In 1949, Steinbroker14 provided the first documentation of utilizing a pressure gauge to measure palpation forces for the purposes of physical diagnosis. The term “algometer,” however, wasn't coined until 1954 by Head and Keele.6 Algometers, sometimes referred to as "dolorimeters," "palpameters," "algesiometers," or "pressure threshold meters" are designed to quantify and document levels of tenderness via pressure threshold measurement and pain sensitivity via pain tolerance measurement. An algometer is essentially a very sensitive force gauge (mechanical or digital) designed to measure forces applied to very specific locations on the patient. Its tip generally ranges between .5cm2 and 2cm2. Results are typically reported in terms of pressure.

Pressure threshold is defined as the minimum pressure (force) required to cause pain. Pressure threshold measurements are usually performed over areas of muscle tenderness (sometimes referred to as trigger points). Normal data for male and females have been determined for many muscles in which trigger points are frequently found1. Side-to-side comparison is also of significance when evaluating the results of testing.1

Pressure tolerance is defined as the highest pressure (force) which can be tolerated under clinical conditions. Pressure tolerance measurements are typically performed over normal muscle and bone. Normal pressure tolerance data for males and females has been determined4.

Many clinical applications of the algometer have been documented, including evaluation of fibrositis12 and fibromyalgia16, identification of trigger points2, quantification of joint tenderness in arthritis conditions5,8,11, evaluation of pain sensitivity1,6, abdominal pain17, and in psychological research10. Pressure measurement has also been shown effective for evaluating the results of pain relieving modalities such as anesthetic blocks, heat, manipulation, anti-inflammatories, and for documenting the long-term effectiveness of treatment1,9. Because of its reliability and reproducibility, algometry can be used for objective medico-legal documentation of pain intensity3


Algometry References

  1. Fischer AA: Pressure algometry over normal muscles. Standard values, validity, and reproducibility of pressure threshold. Pain 1987;30:115-126.
  2. Fischer AA. Documentation of myofascial trigger points. Arch Phys Med Rehab 1988;69:286-291.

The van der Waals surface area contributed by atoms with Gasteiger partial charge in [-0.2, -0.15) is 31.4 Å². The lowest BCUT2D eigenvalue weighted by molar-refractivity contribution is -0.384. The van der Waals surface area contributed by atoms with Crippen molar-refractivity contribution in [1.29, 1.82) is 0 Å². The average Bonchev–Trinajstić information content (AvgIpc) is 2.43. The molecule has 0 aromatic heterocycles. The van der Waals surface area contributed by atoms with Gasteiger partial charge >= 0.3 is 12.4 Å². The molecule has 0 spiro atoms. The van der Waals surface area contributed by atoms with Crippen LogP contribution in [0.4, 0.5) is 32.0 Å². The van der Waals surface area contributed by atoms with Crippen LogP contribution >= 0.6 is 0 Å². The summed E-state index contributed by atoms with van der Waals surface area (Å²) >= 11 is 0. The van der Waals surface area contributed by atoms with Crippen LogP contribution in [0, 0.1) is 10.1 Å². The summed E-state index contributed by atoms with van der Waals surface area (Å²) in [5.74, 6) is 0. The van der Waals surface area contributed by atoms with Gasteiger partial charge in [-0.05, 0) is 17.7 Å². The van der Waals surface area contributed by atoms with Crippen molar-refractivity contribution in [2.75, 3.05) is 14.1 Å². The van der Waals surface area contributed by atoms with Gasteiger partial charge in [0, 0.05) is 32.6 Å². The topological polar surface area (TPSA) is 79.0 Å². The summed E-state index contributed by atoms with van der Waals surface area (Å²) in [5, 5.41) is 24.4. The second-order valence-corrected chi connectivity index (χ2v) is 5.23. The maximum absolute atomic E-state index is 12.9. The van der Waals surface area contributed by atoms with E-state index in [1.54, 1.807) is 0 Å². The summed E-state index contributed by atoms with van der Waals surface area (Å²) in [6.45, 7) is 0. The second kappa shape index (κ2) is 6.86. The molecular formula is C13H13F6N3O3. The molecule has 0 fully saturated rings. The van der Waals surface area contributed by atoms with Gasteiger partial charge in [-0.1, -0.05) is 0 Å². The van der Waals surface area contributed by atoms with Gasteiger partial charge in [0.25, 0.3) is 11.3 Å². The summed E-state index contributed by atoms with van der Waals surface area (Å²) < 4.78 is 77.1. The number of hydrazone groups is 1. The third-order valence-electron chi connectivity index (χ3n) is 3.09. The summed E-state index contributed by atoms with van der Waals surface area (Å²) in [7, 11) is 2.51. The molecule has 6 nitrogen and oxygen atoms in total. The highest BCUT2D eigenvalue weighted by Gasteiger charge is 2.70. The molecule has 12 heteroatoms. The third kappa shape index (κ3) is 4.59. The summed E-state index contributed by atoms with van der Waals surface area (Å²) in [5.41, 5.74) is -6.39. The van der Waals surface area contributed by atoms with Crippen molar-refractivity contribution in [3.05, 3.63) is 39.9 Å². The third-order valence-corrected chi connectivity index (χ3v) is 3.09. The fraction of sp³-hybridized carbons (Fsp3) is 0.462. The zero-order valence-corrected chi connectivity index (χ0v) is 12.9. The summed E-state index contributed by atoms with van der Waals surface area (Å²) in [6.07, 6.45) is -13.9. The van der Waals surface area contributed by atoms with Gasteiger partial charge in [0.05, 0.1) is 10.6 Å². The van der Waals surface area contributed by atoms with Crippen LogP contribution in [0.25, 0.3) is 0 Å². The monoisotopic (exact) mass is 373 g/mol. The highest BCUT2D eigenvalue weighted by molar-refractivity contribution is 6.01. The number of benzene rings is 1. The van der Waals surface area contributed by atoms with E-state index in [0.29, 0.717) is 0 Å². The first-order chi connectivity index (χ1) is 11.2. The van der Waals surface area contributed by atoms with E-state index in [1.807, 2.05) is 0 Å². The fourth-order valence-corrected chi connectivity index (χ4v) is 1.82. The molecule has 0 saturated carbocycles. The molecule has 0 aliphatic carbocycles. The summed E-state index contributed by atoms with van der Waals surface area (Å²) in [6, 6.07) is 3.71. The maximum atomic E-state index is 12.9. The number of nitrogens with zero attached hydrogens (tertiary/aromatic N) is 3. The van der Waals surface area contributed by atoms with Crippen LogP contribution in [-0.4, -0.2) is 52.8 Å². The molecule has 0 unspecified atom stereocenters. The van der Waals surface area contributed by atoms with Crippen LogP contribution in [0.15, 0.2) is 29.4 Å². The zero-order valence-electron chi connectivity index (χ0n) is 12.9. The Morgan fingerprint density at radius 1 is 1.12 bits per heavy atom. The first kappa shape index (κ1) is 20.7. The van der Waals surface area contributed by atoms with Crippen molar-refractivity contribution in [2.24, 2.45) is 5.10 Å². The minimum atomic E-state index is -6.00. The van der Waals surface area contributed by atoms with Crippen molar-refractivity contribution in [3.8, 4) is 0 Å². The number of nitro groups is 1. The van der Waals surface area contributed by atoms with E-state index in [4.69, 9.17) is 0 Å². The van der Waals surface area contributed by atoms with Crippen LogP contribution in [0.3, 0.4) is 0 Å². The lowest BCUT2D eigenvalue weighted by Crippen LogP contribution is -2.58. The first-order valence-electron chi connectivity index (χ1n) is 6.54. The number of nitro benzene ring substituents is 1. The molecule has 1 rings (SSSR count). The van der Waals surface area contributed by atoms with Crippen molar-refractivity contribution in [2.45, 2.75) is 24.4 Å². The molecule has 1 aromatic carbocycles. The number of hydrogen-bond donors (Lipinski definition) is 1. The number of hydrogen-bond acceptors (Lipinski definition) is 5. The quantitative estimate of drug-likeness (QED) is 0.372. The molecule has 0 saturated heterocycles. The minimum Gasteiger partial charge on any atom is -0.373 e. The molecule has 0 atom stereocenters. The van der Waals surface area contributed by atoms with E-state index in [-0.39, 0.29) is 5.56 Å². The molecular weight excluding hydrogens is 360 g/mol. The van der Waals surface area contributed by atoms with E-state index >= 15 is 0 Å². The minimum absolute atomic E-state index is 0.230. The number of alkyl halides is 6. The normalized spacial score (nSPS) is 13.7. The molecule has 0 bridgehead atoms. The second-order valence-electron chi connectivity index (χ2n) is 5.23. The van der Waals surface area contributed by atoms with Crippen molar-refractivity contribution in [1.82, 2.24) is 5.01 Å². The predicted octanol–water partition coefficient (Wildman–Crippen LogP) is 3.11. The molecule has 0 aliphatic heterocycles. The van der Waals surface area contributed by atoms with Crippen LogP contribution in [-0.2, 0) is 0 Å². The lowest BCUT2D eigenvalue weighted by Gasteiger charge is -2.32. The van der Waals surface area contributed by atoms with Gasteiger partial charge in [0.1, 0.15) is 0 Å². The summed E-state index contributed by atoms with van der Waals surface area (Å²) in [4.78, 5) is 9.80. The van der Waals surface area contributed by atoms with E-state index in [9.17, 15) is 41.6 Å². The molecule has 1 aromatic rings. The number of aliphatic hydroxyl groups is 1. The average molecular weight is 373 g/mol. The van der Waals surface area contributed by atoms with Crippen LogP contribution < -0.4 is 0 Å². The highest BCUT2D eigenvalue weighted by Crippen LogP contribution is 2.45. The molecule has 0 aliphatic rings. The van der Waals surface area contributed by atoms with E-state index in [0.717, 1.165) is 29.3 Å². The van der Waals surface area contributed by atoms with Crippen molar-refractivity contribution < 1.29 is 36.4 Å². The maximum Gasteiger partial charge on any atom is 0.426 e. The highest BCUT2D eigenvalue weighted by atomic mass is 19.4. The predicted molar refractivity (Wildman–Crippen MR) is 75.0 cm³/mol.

3. Fischer AA. Pressure Threshold Meter: Its use for quantification of tender spots. Arch Phys Med Rehab 1986;67:836-838.
  4. Fischer AA. Manual for Pressure Threshold and Tolerance Measurement, 1986 Great Neck, NY
  5. Hollander JL, Young DG. Palpameter: instrument for quantification of joint tenderness. Arthritis Rheum 1963;6:277.
  6. Keele KD. Pain sensitivity tests: pressure algometer. Lancet 1954;1:636-639.
  7. Lansbury J. Methods for evaluating rheumatoid arthritis. In Hollander JL (ed): Arthritis and Allied Conditions: Textbook of Rheumatology, ed 7. Philadelphia, Lea & Febiger, 1966:269-291.
  8. McCarthy DJ Jr, et al. Dolorimeter for quantification of articular tenderness. Arthritis Rheum 1965;8:551-559.
  9. Merskey H, Spear FG. Reliability of pressure algometer. Br. J. Soc Clin Psychol;3:130-136
  10. Merskey H., et al. Clinical investigation of reactions to pain. J Ment Sci 1962;108:347-355.
  11. Moldofsky H, Chester W.J, Pain and mood patterns in patients with rheumatoid arthritis: prospective study. Psychosom Med 1970;32:309-318.
  12. Moldofsky H, et al. Musculoskeletal symptoms and non-REM sleep disturbance in patients with "fibrositis syndrome" and healthy subjects. Psychosom Med 1975;37:341-351.
  13. Reeves JL, et al. Reliability of the pressure algometer as a measure of myofascial trigger point sensitivity. Pain 1986;24:313 - 321.
  14. Steinbroker O. Simple pressure gauge for measured palpation in physical diagnosis and therapy. Arch Phys Med;30:389-390
  15. Travell JG, Simons DG. Myofascial Pain and Dysfunction: Trigger Point Manual. Baltimore MD 1983, Williams & Wilkins.
  16. Tunks E, et al. Tender points in fibromyalgia. Pain 1988;34:11-19.
  17. Yamagata S, et al. Diagnostic re-evaluation of electric skin resistance, skin temperature, and deeper tenderness in patients with abdominal pain. Tohuku J Exp Med 1976;118[Suppl]:183-189.

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